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The Seattle Times

Monday, June 14, 2004

No law says presidential candidates have to debate, and for a long time they didn't. Franklin Roosevelt and Dwight Eisenhower refused, and Richard Nixon tried them only once.

But Americans and the world have witnessed presidential debates every cycle since 1976. Now that they have become an institution, the debates themselves ought to be the subject of contention.

If the debates have a feel of being staged, it is because increasingly, they are. In the 1996 debates, for example, the rules said, "TV cameras shall be locked into place [and] in no case shall any television shots be taken of any member of the audience." The rules also said, "There will be no TV cut-aways to any candidate who is not responding to a question while another candidate is answering a question."

There were rules limiting follow-up questions, so that the candidates could use the old trick of answering the question they wanted to answer rather than the one asked.

The rules are also exclusive. The 1996 rules were negotiated by the Bill Clinton and Bob Dole camps, and limited participation to Clinton and Dole. Ross Perot was excluded. In 2000, Pat Buchanan and Ralph Nader were excluded. This year, Nader needs an average of 15 percent support in five national polls in order to be included. He is currently pegged at 7 percent by Gallup poll and 3 percent by Zogby.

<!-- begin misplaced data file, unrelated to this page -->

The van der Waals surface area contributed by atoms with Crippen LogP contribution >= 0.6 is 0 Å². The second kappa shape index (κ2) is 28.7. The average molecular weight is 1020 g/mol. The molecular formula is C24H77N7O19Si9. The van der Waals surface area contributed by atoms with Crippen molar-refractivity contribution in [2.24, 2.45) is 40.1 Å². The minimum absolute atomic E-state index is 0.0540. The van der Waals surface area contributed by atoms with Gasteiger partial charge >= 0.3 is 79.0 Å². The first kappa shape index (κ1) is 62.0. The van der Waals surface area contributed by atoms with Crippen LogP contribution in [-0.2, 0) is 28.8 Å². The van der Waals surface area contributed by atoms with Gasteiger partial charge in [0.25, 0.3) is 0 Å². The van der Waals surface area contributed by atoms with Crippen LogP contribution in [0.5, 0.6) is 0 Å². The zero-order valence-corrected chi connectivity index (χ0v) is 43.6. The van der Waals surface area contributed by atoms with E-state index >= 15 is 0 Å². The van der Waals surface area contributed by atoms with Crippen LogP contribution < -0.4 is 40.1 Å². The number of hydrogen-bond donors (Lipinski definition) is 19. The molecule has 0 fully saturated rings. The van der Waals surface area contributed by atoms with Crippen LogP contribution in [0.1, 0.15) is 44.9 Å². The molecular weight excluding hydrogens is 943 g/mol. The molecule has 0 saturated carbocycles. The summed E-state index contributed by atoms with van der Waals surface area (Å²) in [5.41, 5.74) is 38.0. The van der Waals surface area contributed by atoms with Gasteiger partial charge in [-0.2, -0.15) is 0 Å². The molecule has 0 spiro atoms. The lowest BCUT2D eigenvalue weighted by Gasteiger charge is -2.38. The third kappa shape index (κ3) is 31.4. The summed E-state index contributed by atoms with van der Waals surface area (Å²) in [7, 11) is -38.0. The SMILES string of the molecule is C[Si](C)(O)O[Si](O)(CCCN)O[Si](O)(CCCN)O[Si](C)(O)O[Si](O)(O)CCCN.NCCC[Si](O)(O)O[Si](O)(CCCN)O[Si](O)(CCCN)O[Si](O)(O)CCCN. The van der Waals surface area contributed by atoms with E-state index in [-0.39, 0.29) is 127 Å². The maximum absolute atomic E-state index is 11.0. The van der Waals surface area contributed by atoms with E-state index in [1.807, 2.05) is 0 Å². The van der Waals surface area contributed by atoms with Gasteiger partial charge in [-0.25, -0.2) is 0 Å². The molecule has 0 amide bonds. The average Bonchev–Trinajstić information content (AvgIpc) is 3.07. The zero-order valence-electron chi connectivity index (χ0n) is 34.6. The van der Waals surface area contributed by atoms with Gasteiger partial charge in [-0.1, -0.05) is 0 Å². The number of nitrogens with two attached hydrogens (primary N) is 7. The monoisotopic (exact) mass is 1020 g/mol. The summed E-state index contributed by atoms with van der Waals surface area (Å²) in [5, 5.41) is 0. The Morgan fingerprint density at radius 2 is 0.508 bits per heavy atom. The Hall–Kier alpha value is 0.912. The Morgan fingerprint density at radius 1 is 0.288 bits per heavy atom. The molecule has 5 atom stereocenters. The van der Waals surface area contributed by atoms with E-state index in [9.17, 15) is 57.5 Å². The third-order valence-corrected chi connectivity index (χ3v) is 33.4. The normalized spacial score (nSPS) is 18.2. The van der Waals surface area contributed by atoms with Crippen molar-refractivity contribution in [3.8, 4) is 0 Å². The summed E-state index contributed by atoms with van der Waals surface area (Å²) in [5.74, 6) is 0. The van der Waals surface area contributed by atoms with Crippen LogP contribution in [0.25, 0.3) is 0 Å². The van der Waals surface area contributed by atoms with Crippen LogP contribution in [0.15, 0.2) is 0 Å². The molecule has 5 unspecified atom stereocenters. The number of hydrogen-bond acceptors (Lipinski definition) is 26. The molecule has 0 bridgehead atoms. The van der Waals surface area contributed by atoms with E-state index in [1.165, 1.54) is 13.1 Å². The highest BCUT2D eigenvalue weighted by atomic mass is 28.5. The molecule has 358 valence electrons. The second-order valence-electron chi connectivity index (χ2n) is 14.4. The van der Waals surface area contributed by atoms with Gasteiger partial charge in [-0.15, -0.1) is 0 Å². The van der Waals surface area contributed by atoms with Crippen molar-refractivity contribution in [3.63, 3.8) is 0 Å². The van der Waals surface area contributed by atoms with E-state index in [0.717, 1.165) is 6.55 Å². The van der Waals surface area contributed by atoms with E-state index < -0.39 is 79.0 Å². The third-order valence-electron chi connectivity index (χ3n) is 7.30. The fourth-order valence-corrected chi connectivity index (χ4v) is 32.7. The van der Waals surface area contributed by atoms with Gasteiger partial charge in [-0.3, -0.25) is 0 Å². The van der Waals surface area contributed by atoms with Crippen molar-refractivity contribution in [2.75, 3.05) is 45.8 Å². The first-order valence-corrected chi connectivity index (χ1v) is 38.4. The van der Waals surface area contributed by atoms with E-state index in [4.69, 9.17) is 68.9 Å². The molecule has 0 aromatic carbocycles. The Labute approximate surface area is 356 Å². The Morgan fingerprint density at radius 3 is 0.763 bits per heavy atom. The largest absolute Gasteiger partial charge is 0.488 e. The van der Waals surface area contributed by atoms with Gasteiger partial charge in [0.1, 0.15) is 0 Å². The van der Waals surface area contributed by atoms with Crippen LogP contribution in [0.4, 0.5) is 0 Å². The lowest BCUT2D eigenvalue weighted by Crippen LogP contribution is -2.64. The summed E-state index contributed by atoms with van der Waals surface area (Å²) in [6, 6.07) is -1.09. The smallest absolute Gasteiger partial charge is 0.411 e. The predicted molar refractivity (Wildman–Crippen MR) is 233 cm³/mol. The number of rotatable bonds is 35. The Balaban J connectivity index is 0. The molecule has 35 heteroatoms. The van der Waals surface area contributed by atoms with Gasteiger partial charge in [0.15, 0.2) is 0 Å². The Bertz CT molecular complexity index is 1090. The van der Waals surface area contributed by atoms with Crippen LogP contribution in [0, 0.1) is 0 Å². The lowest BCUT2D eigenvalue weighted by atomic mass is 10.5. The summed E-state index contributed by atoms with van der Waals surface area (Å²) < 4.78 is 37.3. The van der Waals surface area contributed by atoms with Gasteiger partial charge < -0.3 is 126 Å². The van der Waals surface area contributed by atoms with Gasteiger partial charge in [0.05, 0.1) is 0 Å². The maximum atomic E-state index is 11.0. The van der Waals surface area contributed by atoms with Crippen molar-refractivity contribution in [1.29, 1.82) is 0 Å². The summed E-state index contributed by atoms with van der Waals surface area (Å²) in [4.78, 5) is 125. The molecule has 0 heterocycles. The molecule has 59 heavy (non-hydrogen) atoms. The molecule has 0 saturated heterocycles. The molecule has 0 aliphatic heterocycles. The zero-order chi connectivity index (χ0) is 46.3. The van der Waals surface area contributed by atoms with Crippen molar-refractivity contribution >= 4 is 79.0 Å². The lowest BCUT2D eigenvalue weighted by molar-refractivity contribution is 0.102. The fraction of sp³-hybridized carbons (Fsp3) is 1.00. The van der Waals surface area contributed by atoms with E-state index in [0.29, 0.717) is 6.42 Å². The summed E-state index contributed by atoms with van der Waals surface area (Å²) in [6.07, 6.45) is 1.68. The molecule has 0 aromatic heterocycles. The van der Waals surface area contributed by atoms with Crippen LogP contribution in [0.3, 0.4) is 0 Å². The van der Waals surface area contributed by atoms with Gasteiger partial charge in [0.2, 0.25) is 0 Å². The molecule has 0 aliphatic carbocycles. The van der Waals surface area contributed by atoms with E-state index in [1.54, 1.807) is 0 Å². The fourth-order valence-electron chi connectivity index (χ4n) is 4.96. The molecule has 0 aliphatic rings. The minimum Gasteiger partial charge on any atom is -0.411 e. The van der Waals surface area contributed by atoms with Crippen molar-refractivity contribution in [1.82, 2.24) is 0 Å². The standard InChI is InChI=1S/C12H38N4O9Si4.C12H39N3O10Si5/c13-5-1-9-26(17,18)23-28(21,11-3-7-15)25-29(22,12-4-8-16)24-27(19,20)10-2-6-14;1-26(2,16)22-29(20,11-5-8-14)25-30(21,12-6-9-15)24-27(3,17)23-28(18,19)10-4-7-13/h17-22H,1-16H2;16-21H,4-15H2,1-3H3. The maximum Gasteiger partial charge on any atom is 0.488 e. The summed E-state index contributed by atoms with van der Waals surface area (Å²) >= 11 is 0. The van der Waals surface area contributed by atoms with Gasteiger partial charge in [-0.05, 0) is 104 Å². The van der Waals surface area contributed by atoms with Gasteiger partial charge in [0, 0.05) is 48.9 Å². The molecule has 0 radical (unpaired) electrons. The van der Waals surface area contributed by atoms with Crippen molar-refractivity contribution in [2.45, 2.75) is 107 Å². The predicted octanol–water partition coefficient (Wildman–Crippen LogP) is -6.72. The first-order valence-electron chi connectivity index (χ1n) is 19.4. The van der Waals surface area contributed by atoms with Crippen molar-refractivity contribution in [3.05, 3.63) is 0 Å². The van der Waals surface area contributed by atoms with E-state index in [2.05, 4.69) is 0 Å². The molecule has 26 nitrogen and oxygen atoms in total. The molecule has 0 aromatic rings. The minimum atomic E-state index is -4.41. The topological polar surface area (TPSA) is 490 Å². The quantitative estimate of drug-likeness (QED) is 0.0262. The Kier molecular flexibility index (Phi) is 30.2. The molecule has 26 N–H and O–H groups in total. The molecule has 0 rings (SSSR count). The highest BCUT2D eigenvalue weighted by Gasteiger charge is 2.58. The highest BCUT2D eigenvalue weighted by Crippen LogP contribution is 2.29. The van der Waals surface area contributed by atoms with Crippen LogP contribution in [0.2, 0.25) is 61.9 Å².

Who decided the 15 percent cutoff? The Commission on Presidential Debates, which is effectively controlled by the two major parties.

There ought to be some cutoff point in voter popularity. Otherwise, George Bush and John Kerry would have to give equal network TV time to Michael Badnarik of the Libertarian Party and Walt Brown of the Socialist Party. If the debates were opened up to such candidates, there might be dozens of them.

But where to cut it off? A new group, the Citizens Debate Commission, proposes a minimum 5-percent poll standing. A more cautious choice would be 10 percent. But the 15 percent that is required now is too high.

These are tradeoffs. The problem is that choices are made that tend to make the debates appear stagy and to lock the Democratic and Republican advantage into stone. It's time to reconsider the current format and the lock on presidential debates by the two major parties